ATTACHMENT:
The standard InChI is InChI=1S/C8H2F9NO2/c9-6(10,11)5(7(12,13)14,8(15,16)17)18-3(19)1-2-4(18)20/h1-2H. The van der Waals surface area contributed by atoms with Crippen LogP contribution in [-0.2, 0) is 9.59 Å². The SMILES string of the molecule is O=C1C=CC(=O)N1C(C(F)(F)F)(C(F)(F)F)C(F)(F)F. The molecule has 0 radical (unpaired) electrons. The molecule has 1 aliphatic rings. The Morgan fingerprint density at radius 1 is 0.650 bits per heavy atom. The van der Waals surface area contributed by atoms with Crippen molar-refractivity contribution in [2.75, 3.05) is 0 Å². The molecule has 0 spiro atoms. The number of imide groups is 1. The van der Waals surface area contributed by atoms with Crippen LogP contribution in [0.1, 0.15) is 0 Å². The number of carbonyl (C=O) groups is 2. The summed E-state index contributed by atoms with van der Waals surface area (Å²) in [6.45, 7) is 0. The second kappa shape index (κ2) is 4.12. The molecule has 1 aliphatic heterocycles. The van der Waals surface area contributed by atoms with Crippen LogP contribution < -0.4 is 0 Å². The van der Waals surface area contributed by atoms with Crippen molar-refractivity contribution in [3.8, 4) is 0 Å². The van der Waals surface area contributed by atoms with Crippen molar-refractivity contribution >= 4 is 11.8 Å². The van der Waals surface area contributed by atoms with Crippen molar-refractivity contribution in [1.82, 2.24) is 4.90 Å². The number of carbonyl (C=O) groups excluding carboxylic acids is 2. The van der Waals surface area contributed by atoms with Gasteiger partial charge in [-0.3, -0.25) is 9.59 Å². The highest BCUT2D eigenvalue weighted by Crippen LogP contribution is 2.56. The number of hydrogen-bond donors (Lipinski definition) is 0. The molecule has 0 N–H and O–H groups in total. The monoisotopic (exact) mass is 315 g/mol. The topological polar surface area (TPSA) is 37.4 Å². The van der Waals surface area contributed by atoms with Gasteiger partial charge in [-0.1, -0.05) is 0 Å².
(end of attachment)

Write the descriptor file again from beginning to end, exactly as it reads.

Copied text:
The standard InChI is InChI=1S/C8H2F9NO2/c9-6(10,11)5(7(12,13)14,8(15,16)17)18-3(19)1-2-4(18)20/h1-2H. The van der Waals surface area contributed by atoms with Crippen LogP contribution in [-0.2, 0) is 9.59 Å². The SMILES string of the molecule is O=C1C=CC(=O)N1C(C(F)(F)F)(C(F)(F)F)C(F)(F)F. The molecule has 0 radical (unpaired) electrons. The molecule has 1 aliphatic rings. The Morgan fingerprint density at radius 1 is 0.650 bits per heavy atom. The van der Waals surface area contributed by atoms with Crippen molar-refractivity contribution in [2.75, 3.05) is 0 Å². The molecule has 0 spiro atoms. The number of imide groups is 1. The van der Waals surface area contributed by atoms with Crippen LogP contribution in [0.1, 0.15) is 0 Å². The number of carbonyl (C=O) groups is 2. The summed E-state index contributed by atoms with van der Waals surface area (Å²) in [6.45, 7) is 0. The second kappa shape index (κ2) is 4.12. The molecule has 1 aliphatic heterocycles. The van der Waals surface area contributed by atoms with Crippen LogP contribution < -0.4 is 0 Å². The van der Waals surface area contributed by atoms with Crippen molar-refractivity contribution in [3.8, 4) is 0 Å². The van der Waals surface area contributed by atoms with Crippen molar-refractivity contribution >= 4 is 11.8 Å². The van der Waals surface area contributed by atoms with Crippen molar-refractivity contribution in [1.82, 2.24) is 4.90 Å². The number of carbonyl (C=O) groups excluding carboxylic acids is 2. The van der Waals surface area contributed by atoms with Gasteiger partial charge in [-0.3, -0.25) is 9.59 Å². The highest BCUT2D eigenvalue weighted by Crippen LogP contribution is 2.56. The number of hydrogen-bond donors (Lipinski definition) is 0. The molecule has 0 N–H and O–H groups in total. The monoisotopic (exact) mass is 315 g/mol. The topological polar surface area (TPSA) is 37.4 Å². The van der Waals surface area contributed by atoms with Gasteiger partial charge in [-0.1, -0.05) is 0 Å².